Why real goal of education should be regaining wisdom

Published: June 3, 2019 1:47:45 AM

Educational institutions need to take charge of spirituality and reintroduce the same. Students need to wander across the ocean of life without fear.

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By Indira J Parikh

In modern times, job-based, skill-based, knowledge-based education has gained primacy over everything else. This mindset is in contrast to the ethos in the ancient times when learning was all about values, and when wisdom was the cherished goal. What has happened to that wisdom?

While the colonial period in India revolutionised education, it also destroyed the basic fabric of education and learning. The focus on ‘certification’ to acquire jobs in the labour market gave rise to a system laden with mediocrity.

Mediocrity has continued. The essence of the teacher-student relationship, coming from the gurukula system, seems to be a thing of the past. Outsourcing is now the norm, with the family outsourcing its life-coaching role to educational institutions. Similarly, work organisations outsource responsibilities to coaches and mentors.
In this global era, is there anything new that can be offered to regain the ‘wisdom’?

Educational institutions need to take charge of spirituality and reintroduce the same. Students need to wander across the ocean of life without fear.

I recently met a few young women who were educated in a small town. They were requested to sing bhajans. They sat down quietly, folded their hands, and began to sing in the most devotional manner. When I asked them about their schedule in college, they replied their timings were from 5:00 am until 10:00 pm.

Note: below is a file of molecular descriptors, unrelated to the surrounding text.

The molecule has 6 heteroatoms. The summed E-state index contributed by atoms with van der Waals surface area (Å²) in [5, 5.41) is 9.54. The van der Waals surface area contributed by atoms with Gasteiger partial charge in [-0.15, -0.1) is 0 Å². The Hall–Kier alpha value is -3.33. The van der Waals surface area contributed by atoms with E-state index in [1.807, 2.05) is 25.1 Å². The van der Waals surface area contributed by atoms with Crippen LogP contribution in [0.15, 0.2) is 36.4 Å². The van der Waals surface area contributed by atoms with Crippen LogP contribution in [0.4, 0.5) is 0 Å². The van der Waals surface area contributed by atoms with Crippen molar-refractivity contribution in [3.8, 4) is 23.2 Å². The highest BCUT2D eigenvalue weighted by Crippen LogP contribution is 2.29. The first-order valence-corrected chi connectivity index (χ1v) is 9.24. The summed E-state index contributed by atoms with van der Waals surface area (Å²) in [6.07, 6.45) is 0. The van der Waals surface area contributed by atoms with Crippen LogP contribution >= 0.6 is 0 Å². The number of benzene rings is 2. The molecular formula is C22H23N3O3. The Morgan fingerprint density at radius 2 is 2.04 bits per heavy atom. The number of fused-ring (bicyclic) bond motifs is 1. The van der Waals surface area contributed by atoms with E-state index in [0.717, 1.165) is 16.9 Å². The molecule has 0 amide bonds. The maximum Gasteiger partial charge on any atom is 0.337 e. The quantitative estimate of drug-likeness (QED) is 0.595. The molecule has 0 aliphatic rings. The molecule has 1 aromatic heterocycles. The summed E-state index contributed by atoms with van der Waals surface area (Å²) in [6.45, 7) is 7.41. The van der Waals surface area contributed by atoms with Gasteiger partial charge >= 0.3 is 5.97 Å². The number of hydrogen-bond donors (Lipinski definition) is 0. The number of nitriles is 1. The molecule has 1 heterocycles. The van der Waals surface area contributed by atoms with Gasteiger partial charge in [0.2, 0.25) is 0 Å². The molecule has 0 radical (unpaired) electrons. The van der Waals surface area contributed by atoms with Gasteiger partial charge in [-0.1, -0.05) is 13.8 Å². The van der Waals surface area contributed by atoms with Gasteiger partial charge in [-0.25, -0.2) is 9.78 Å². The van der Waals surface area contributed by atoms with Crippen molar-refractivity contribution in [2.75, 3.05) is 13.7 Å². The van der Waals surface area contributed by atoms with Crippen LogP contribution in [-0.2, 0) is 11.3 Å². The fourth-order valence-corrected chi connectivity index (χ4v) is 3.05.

There were no off-days either for them or for their teachers. They all knew how to cook, to take care of themselves, of the institution, and their families. They enjoyed learning and gaining immensely from the vast experience of wisdom available from their teachers.

There is hope of regaining that wisdom and life skills. Liberal education is rooted in our cultural heritage, giving teachers and students the freedom to explore knowledge and environment. Educational institutions need to prepare the youth to live life, and not just be ready for employment in terms of being skilled, but hollow within.

We need to create a generation that is anchored in values and experiences self-worth and self-esteem. They should discover a purpose and meaning of life, spirit of inquiry, and innocence. What is required is deep relatedness between the teacher and the taught. There has to be exposure to different aspects of life that creates fulfilment and simplicity.

Finally, education has to nurture the simultaneous multiplicity of meanings that create relatedness with the world around. We are hopeful for the forthcoming generations that ‘liberal education’ and other models to be discovered within—that are neither alien nor archaic, and deeply woven into our lives—provide the rays of optimism. We need to push ourselves into restoring them.

(The author is founder trustee, Dalham Foundation. Views are personal)

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